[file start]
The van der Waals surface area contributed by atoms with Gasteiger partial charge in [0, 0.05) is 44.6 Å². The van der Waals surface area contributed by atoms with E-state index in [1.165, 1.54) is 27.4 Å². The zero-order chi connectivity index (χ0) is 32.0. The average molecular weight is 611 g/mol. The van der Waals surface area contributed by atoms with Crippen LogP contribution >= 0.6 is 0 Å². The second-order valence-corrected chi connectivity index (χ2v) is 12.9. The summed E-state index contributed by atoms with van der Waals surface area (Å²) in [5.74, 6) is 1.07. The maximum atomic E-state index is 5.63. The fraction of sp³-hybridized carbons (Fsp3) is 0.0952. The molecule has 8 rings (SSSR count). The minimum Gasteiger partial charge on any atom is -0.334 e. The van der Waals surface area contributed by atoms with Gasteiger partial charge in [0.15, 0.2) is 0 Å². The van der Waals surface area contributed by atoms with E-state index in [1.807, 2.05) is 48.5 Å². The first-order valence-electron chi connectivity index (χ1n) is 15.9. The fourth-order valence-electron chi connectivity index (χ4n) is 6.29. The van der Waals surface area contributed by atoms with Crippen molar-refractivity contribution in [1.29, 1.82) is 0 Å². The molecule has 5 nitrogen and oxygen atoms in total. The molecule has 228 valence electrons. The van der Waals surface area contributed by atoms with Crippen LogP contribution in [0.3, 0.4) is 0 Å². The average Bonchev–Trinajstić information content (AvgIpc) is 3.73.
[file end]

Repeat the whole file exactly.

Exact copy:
The van der Waals surface area contributed by atoms with Gasteiger partial charge in [0, 0.05) is 44.6 Å². The van der Waals surface area contributed by atoms with E-state index in [1.165, 1.54) is 27.4 Å². The zero-order chi connectivity index (χ0) is 32.0. The average molecular weight is 611 g/mol. The van der Waals surface area contributed by atoms with Crippen LogP contribution >= 0.6 is 0 Å². The second-order valence-corrected chi connectivity index (χ2v) is 12.9. The summed E-state index contributed by atoms with van der Waals surface area (Å²) in [5.74, 6) is 1.07. The maximum atomic E-state index is 5.63. The fraction of sp³-hybridized carbons (Fsp3) is 0.0952. The molecule has 8 rings (SSSR count). The minimum Gasteiger partial charge on any atom is -0.334 e. The van der Waals surface area contributed by atoms with Gasteiger partial charge in [0.15, 0.2) is 0 Å². The van der Waals surface area contributed by atoms with E-state index in [1.807, 2.05) is 48.5 Å². The first-order valence-electron chi connectivity index (χ1n) is 15.9. The fourth-order valence-electron chi connectivity index (χ4n) is 6.29. The van der Waals surface area contributed by atoms with Crippen molar-refractivity contribution in [1.29, 1.82) is 0 Å². The molecule has 5 nitrogen and oxygen atoms in total. The molecule has 228 valence electrons. The van der Waals surface area contributed by atoms with Crippen LogP contribution in [0.3, 0.4) is 0 Å². The average Bonchev–Trinajstić information content (AvgIpc) is 3.73.